To serve or not to serve?

To quote the bard (not that one, Dylan), “You may be rich or poor, you may be blind or lame, You may be living in another country under another name. But you’re gonna have to serve somebody, yes”

If we listen to Bob the question in the title of this blog may be irrelevant. Bob just wants us to choose who we’re going to serve. His options are “the Devil and the Lord”, and maybe our existence boils down to that dichotomy, but I think it’s more complex and thus worth asking the question.

For most of the Christians I know, especially my partners in Circle of Hope, it’s not really of question of whether or not they will serve but how they might serve. In Circle of Hope there are tons of ways to be involved! Cell leading and hosting, Public Meeting teams, maintaining our building, taking care of kids, counting money, compassion teams… I haven’t listed them all but you could pretty much fill up your whole schedule with “doing stuff.”

Someone who finds themselves in that predicament might ask the question “to serve or not to serve?” I’m not trying to give you an answer but I will give us 4 filtering questions to consider as we answer the question for ourselves.

1) Can anyone else do it? Jesus said “If you are faithful in little things, you will be faithful in large ones.” This is a promise as much as it is a prophecy of the inevitable. If you demonstrate your capacity in one thing you will be asked to do other things because others have seen how available and capable you are. You could say yes to every need but you might also consider how you could train someone else to do one of your things. Can you replace yourself? This could be an opportunity for discipleship. If no one else can do it, then you probably should, even if you don’t want to do it that much. Our collective need is an important factor in your decision I hope. Your gifts were not given to you alone. (Romans 12)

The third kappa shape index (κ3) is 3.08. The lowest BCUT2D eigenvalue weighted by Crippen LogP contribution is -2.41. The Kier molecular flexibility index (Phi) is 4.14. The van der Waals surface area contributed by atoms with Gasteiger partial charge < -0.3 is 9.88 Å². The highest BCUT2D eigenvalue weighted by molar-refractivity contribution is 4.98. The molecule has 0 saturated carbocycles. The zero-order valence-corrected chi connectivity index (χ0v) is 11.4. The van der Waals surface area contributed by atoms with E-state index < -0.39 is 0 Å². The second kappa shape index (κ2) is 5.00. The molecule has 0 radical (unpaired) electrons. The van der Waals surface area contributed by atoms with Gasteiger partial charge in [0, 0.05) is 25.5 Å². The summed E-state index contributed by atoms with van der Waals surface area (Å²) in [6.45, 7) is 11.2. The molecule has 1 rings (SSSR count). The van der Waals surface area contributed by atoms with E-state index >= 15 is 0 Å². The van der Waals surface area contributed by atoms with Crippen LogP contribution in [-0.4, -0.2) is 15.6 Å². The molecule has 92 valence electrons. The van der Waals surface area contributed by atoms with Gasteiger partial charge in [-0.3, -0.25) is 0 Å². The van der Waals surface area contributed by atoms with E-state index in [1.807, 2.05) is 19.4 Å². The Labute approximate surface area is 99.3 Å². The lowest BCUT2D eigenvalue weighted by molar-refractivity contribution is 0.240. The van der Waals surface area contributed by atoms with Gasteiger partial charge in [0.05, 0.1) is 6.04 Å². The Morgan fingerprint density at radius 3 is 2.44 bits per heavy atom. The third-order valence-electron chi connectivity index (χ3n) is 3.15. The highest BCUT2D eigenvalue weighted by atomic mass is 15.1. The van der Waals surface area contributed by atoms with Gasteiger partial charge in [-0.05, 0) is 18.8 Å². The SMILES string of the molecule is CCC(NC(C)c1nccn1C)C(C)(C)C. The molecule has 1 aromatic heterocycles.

2) Do you like doing it? Our desires are not inconsequential. We will do what we love the best just because that’s the way we work. Some tasks are, however, not very lovable. There are those weird people who really enjoy the satisfaction of mopping floors. If that’s you, then you should probably join our cleaning team because you are a rare bird. Figuring out how to like your task even if it isn’t a natural “fit” for you is important too. Choosing to enjoy something is not a popular notion, nor is it an impossible one. You can choose to serve in way that is not ideal for you. “Each of you should give what you have decided in your heart to give, not reluctantly or under compulsion, for God loves a cheerful giver.” (2 Corinthians 9) The last part of this verse is the most commonly quoted, but I want to highlight the first part. We can decide in our hearts what to give of ourselves and be content with that. This verse implies our active role in the decision. That’s what I’m hoping to stir up in this post.

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This servant is a personal favorite of mine (my son, Oliver)

3) What is the need? At our Circle of Hope outpost in South Jersey there is plenty of need. We have an awesome building that is well situated in our target area but it takes work to have a big property like ours (snow removal, weeding, roof fixing, litter clean-up). We also have a lot of big ideas about how we want to be the church- artful Public Meetings which require lots of attention and creativity, and cells that all have at least three leaders- cell leader, apprentice and host. You may be in a season in which you feel like you want to hang back–you’re tapped spiritually and emotionally–there’s too much to be involved in–“Do I have to do it all?” You may ask.  The answer is, of course, “No.” There are any number of good things you can do with your time, but I’m banking on the fact that you want Circle of Hope to thrive and you are taking the needs of the community into account along side your own needs. Again, you’re not in this alone.

4) Does God want you to do it? This is probably the most important and probably the hardest to answer. The temptation is to get caught up in our human relationships and the human organization. It’s easier to react to people who are right in front of you than attune our spirit to God’s voice. Our initial reactions to being asked to do something or our consistent resistance to doing what we really want to do could just be the noise that drowns out what God is saying.

Blessings as you discern how you will use your gifts for our common enterprise!

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